• Monk: The killer does this in the opening scene of "Mr. Monk and the Very, Very Old Man." Not as much of a stretch as some other examples, since the man was in fact very, very old. We don't see exactly how long it takes him to die, but the death is apparently quick and clean enough that no one at first suspects foul play.
  • In Nip/Tuck, after a plane crash, Julia thinks that her mother is dying and euthanizes her with a pillow. It turns out not to be her mom after all. Whoops.
  • On Orphan Black, Grace attempts this on Helena. Subverted; Helena survives and turns the tables on Grace by strangling Grace to unconsciousness.
  • Penny Dreadful: Overlaps with Sickbed Slaying. Brona's affliction is pretty advanced tuberculosis, for which she is bedridden and in constant pain. At Ethan's request, Victor comes to assist in making her final moments more comfortable... Except that Victor also requires a beautiful female corpse to create a bride for his creature, necessitating a conveniently wound-free execution technique. Absurdly, he is able to send Ethan out for something down the hall and finish killing her before Ethan has even returned.
  • Played with on The Pretender when Miss Parker pretends to kill Jacob (Sydney's comatose twin brother).
  • In third season of PrisonBreak Lechero is killed by this trope.
  • In Revenge, after Michelle Banks paralyzes Aiden with a poison, this is how Victoria finishes him off.
  • Subverted on Scrubs during an Imagine Spot. J.D reflects on the fact that the new Chief of Medicine is very friendly and personable with her coworkers, but very cold-blooded toward the patients. In the Imagine Spot this is illustrated by her realizing that one patient's insurance won't cover any more time in the ICU, so she responds by attempting to smother him with his pillow. He survives and she keeps trying again while shouting Why Won't You Die?.
  • Played with on Seinfeld: George is in the hospital and is in "so much pain" that he asks Jerry to end his life this way. Jerry says "You mean like this?" and puts the pillow over his face for a second, and George starts yelling.
  • In Season 2 of Shameless (US), Frank's abusive mother, Peggy, is dying of cancer. Rather than wait to die in pain, she has Sheila smother her with a pillow. Of course since her fight-or-flight response kicks in, Sheila has to sit on her face with the pillow to get her down.
  • Happened near the end of season eight of Smallville to a depowered supervillain.
  • Star Trek: Deep Space Nine. Even in the future they do this, with a killer trying to smother a comatose Quark before he wakes up and identifies him from an earlier attempt. The episode was a homage of murder mysteries, so perhaps he had tradition in mind. Regardless, the Sickbed Slaying gets averted when Quark's brother walks in and starts screaming, causing Odo to arrive with a bunch of guards. When Rom realises he's saved his brother's life (meaning he doesn't inherit the bar) he starts screaming all over again, waking Quark up from his coma.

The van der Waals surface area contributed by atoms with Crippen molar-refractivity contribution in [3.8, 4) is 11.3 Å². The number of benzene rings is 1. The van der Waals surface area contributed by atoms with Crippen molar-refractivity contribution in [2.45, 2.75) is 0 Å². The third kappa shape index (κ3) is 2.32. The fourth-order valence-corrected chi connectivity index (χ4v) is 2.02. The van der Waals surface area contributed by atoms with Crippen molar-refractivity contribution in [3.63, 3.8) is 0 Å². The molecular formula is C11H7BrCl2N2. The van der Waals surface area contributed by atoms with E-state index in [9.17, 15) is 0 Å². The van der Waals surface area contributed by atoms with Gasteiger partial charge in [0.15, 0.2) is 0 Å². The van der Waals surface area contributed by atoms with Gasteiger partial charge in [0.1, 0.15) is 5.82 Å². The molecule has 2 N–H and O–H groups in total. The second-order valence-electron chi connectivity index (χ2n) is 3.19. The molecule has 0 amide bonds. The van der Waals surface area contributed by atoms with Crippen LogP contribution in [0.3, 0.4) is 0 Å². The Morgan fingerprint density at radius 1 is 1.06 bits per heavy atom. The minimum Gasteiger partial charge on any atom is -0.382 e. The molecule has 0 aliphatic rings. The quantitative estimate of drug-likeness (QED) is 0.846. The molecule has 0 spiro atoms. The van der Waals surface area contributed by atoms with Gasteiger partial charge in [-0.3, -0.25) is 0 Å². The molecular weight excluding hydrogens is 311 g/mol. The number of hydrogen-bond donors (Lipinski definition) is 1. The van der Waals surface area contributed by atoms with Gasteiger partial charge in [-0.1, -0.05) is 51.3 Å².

• In The Tudors Margaret uses a pillow to kill her husband, the king of Portugal. He does struggle quite a lot, but the attempt is successful.
  • Twin Peaks, Leland Palmer suffocates Jacques with a pillow in a few short seconds; granted, the man was already injured and in hospital, but it was an extremely quick suffocation nonetheless. Made all the worse by the fact that they referred to the act of smothering with a pillow as strangulation in the following episode.
  • Used in Weeds, after switching off the life support fails to have the desired effect. "Shane, get mommy a pillow."
  • Wiseguy. In "Postcard From Morocco" Carole does a Heel–Face Turn and decides to secretly gather evidence on her lover and co-conspirator, Mafia boss Rick Pinzolo. While they're in bed together she presses him for information on a contract killing he arranged, them after he falls asleep takes out a tape recorder. Turns out Rick is only pretending to be asleep, as he suddenly grabs the pillow and smothers Carole to death.
  • In The Blacklist, Reddington kills Lizzy's father this way.
  • Subverted in the Swedish series Crimes Of Passion - a murderer sticks a pillow over Amateur Sleuth Puck's face, but after leaving, she regains consciousness.
  • During the Mystery Science Theater 3000 episode featuring Master Ninja, Joel and the 'Bots cut back to Dr. Forrester down in Deep 13, and he's shown hastily trying to kill TV's Frank this way. In the "Poopie" outtake reel, this was one of many, many scenes which forced Frank into a fit of giggles.
  • Miss Fisher's Murder Mysteries: Used as a murder weapon in "Blood & Money". A piece of down found on the Victim of the Week becomes a vital clue.